Well, a lot of people could be--and should be--opposed to this movement of feel-good male domination.
In an attempt to appeal to men, as well as answer their critics, the Promise Keepers package themselves with a new-age, touchy-feely veneer. And they connect with men who may be put off by societal pressure to fulfill the image of a typical macho male.
John Stoltenberg, reporting for On The Issues, went to a PK rally and recounted: "During a lunch break I talk in the stands to a 13-year-old who traveled here from a small town in Texas with a church group that includes his father. `He's been to Promise Keepers more than I have,' says the youth, a gangly fawn among stags. `He was thinking of not bringing me this time, but I kept on begging him and begging him to bring me.' Then he says, in a quavering voice with tears in his eyes: `Here you see kids your age. You don't have to act like you're all macho and everything. You can act like yourself, 'cause you have your brothers here with you.' "
PK tells its followers: it's "manly" to pray, read the Bible, sing, go to church, stay loyal to their wives and take care of their children. PK excludes women from its rallies because, they say, men need a "masculine context that allows them to come clean." Or as one PK organizer explained, "When a man sees a stadium full of other men crying, he figures it's all right to cry too. With women there, he might not get that honest."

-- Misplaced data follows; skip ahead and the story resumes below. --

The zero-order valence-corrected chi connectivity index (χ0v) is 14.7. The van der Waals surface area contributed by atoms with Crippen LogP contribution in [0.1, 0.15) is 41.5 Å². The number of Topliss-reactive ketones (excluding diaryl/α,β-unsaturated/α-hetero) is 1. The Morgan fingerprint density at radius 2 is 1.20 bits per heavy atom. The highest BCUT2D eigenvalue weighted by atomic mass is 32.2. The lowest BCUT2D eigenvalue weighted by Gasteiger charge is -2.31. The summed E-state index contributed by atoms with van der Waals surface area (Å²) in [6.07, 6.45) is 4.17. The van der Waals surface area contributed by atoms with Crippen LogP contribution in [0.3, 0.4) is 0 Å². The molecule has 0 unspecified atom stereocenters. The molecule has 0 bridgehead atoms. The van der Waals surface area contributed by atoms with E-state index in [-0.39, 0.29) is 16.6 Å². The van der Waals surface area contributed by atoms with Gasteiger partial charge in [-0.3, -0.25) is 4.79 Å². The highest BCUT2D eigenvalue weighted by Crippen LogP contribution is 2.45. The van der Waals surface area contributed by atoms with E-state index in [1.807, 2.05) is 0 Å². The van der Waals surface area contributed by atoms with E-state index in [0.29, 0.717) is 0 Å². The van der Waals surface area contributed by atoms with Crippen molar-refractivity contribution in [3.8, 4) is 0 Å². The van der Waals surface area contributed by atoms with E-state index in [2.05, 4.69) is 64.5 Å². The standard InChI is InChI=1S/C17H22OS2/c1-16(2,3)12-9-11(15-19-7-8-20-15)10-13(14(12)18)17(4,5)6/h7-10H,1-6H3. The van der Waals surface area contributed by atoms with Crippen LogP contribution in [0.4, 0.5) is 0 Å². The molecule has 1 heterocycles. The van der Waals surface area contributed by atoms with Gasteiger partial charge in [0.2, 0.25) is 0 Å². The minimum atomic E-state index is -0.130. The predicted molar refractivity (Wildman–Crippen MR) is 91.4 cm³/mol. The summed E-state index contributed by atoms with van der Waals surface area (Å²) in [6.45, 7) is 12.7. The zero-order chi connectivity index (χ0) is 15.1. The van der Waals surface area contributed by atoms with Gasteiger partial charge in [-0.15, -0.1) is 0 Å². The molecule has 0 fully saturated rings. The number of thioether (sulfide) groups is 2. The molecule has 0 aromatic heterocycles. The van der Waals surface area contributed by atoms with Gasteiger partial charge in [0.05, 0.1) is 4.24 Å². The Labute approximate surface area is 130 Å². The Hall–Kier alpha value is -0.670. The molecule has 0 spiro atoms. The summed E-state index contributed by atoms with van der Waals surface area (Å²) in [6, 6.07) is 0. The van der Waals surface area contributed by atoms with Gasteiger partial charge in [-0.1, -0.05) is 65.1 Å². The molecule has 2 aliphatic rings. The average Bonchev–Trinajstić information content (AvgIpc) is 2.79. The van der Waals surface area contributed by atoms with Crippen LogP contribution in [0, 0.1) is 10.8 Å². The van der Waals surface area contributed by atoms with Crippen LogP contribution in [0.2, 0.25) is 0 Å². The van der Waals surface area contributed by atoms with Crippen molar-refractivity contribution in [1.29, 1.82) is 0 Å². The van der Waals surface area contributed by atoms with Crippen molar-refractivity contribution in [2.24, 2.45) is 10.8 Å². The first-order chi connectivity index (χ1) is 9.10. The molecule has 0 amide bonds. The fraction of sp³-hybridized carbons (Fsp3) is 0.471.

But the honest truth here is that this PK movement is, at bottom, about male domination over women. PK founder Bill McCartney says, "You can talk around it, but the man has a responsibility before God. He must stand before God and give an account. Did you take spiritual leadership in your home?... You know what a woman is told [in the Bible]? Respect your husband. O.K.? The way she would do that is that she would come alongside him and let him take the lead, and he in turn would lay down his life. He would serve her, affectionately and tenderly serve her."